Everyone here at a SXSW will claim they’re a bit of a social media guru and know the secret recipe for creating sticky and shareable content. You gotta call BS on a fair few of them. Was refreshing to listen to a Wharton Professor, Jonah Berger talk about his latest book ‘Contagious: why things catch on’ covering the 6 psychological principles for why people share. Sounds obvious, but marketers should focus on the psychology not technology of sharing. Jonah quoted the fact that only 7% of WOM happens online and wanted the word ‘Influencers’ banned, as there was no empirical proof of influencer impact on decision making over the long term. Marketers should focus on the message not the messenger. I’m rather skeptical of this influencer bashing as I’ve seen Influencer strategy work extremely well to increase both reach and engagement, surely all people aren’t created equal in their ability to influence others right?

So the key to contagion or ‘acts of circulation’ as network guru Henry Jenkins calls it?

Making audiences feel like insiders, sharing a secret is key to Social Currency. It’s the first of several “STEPPS” that also include Triggers, Emotion, Public, Practical Value, and Stories, which, if incorporated, can make any product or idea contagious.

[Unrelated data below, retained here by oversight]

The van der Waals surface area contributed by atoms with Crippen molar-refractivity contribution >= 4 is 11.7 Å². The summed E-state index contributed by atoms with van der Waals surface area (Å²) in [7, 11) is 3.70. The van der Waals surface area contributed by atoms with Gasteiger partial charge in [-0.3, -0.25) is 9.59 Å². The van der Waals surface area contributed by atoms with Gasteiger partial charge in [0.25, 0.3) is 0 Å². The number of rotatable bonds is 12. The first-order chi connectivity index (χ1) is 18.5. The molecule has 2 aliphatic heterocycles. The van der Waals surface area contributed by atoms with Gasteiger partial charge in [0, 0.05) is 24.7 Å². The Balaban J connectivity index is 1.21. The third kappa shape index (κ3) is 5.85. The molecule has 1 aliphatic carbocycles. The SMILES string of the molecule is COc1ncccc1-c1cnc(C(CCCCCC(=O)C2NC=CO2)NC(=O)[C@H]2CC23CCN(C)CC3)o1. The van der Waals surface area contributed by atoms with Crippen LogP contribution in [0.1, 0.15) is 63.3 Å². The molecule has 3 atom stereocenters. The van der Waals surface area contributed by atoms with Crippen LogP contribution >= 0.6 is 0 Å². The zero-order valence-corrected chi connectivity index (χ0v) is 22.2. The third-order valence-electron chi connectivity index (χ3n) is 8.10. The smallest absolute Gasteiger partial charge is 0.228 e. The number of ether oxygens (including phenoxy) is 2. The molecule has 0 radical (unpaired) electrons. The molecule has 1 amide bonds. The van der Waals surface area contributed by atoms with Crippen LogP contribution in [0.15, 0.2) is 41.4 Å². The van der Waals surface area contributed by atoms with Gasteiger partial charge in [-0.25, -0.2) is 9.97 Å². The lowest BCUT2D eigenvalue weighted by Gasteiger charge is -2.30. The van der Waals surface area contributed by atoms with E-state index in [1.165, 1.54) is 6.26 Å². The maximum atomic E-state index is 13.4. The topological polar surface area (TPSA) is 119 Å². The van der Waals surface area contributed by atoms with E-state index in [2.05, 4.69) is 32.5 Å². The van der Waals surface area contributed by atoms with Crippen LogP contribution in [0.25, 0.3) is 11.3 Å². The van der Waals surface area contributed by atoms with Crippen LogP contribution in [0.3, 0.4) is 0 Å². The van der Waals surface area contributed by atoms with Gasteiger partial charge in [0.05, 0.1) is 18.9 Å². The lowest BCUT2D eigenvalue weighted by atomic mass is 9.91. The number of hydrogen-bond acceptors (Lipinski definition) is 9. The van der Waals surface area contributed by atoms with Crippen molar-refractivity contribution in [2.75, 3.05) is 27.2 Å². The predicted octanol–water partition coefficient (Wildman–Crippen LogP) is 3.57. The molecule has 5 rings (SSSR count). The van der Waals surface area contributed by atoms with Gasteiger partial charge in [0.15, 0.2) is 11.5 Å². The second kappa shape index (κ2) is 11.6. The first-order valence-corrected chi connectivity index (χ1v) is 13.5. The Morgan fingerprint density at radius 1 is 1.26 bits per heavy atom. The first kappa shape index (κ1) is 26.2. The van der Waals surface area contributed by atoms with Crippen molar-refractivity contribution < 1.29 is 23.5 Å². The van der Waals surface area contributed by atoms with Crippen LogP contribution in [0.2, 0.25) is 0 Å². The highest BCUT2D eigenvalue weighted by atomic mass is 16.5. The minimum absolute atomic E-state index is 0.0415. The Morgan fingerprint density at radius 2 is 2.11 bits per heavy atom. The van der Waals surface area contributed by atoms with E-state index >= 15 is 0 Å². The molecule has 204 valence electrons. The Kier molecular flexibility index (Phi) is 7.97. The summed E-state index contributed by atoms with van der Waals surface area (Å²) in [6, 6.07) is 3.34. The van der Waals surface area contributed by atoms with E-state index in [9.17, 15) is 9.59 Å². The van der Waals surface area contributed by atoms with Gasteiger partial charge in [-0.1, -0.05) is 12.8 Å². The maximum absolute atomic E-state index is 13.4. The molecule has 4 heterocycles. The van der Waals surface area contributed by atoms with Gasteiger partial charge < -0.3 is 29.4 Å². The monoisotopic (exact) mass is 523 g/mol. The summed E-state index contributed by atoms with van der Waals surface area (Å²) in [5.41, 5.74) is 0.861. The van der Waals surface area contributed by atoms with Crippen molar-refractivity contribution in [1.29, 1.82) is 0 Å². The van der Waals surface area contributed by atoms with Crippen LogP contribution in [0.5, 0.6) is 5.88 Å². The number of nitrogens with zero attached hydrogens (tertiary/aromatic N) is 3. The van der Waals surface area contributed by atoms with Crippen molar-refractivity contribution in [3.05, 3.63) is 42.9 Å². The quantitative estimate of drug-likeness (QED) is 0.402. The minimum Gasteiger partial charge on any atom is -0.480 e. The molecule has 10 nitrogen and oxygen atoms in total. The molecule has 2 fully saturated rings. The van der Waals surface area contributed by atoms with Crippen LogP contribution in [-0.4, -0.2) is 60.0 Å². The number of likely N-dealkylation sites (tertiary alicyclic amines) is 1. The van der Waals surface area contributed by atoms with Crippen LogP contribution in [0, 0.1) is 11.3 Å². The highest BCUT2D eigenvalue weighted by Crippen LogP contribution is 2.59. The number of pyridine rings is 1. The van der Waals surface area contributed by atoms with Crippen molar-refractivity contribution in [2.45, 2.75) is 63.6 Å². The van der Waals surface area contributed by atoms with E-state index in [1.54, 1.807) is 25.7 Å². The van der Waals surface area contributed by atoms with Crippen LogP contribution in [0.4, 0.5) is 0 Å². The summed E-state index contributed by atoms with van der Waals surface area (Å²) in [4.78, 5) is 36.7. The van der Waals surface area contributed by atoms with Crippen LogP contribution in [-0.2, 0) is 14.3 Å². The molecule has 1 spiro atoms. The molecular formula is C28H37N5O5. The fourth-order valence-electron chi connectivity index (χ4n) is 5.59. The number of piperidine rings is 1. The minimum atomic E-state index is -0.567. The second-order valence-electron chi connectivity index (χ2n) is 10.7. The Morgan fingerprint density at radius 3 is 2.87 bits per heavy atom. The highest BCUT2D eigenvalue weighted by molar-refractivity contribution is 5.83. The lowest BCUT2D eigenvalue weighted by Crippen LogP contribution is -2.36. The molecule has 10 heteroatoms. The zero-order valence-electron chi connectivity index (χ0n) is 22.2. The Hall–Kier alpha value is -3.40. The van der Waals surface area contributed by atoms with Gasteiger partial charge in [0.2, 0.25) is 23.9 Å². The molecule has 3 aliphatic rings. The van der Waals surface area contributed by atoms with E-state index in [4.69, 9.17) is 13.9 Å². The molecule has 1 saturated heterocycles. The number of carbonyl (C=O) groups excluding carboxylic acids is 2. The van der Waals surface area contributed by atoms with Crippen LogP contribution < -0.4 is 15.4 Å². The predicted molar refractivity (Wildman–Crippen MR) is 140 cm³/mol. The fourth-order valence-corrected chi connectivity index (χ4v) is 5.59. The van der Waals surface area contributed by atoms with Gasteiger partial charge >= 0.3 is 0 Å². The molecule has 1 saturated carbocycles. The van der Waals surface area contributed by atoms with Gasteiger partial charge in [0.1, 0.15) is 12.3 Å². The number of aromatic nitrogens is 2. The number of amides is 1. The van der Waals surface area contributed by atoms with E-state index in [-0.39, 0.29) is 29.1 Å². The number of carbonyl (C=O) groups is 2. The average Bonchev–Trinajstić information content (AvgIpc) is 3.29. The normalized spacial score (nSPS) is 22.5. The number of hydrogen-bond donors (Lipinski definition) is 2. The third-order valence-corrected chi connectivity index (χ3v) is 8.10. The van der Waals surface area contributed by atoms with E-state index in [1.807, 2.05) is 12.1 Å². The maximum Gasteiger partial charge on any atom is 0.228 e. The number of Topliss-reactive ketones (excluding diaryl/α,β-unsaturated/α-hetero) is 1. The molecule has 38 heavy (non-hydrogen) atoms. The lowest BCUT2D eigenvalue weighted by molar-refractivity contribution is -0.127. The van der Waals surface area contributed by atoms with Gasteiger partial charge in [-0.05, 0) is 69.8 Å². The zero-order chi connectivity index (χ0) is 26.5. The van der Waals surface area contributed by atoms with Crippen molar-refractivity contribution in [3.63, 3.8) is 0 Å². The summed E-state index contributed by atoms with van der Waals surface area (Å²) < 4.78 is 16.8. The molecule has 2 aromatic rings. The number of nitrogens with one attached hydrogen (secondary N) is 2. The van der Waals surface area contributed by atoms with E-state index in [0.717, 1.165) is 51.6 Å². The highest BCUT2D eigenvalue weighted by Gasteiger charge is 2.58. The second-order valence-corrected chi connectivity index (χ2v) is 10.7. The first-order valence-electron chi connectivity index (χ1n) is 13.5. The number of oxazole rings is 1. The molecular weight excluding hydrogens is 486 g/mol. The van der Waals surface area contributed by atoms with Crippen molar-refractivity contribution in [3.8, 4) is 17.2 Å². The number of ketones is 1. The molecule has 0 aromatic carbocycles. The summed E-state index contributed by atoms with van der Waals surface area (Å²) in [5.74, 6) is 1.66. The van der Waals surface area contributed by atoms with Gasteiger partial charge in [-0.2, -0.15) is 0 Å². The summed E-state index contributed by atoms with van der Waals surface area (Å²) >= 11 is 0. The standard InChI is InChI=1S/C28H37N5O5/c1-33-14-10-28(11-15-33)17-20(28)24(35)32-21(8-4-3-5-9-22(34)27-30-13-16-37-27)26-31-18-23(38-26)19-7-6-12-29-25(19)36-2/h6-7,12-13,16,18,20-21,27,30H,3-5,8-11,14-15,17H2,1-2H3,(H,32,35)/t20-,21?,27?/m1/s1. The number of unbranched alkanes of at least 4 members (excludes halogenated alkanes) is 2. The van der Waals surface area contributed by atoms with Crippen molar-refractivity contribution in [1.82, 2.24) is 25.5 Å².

Secondly, if something is ‘top of mind, it’s tip of tongue’. Referring to the need for brands to create trigger cues such as contextual names; Meow Mix cat food, natural associations e.g.: Peanut AND Jelly. Rebecca Black’s appalling YouTube Sensation ‘It’s Friday’ has continued to drive mass views on Fridays due to it’s title and contextual trigger of the word Friday.

Unsurprisingly, high arousal emotions drive people to share: humour, anger, fear, and sympathy. Brands need to create what he calls ‘Trojan Horses’, brand assets that could only be from your brand.  “Trojan Horses carry something along for the ride – the message a brand wants to get across in the middle’.

Fortune favours the Networked Mind

The last talk of the day, ‘The New Serendipity’ had some gold dust in it in regards to brands thinking about innovation. Having a beginners mind, reaching out like a child to meet new friends, learn new things and stop looking in the same places is the key to innovation. It’s kind of like a mantra for SXSW, you’ll come across more innovation in the queues talking to random people you meet. I’ll leave you with this John Perry Barlow wisdom bomb ‘Fortune favours the networked mind’.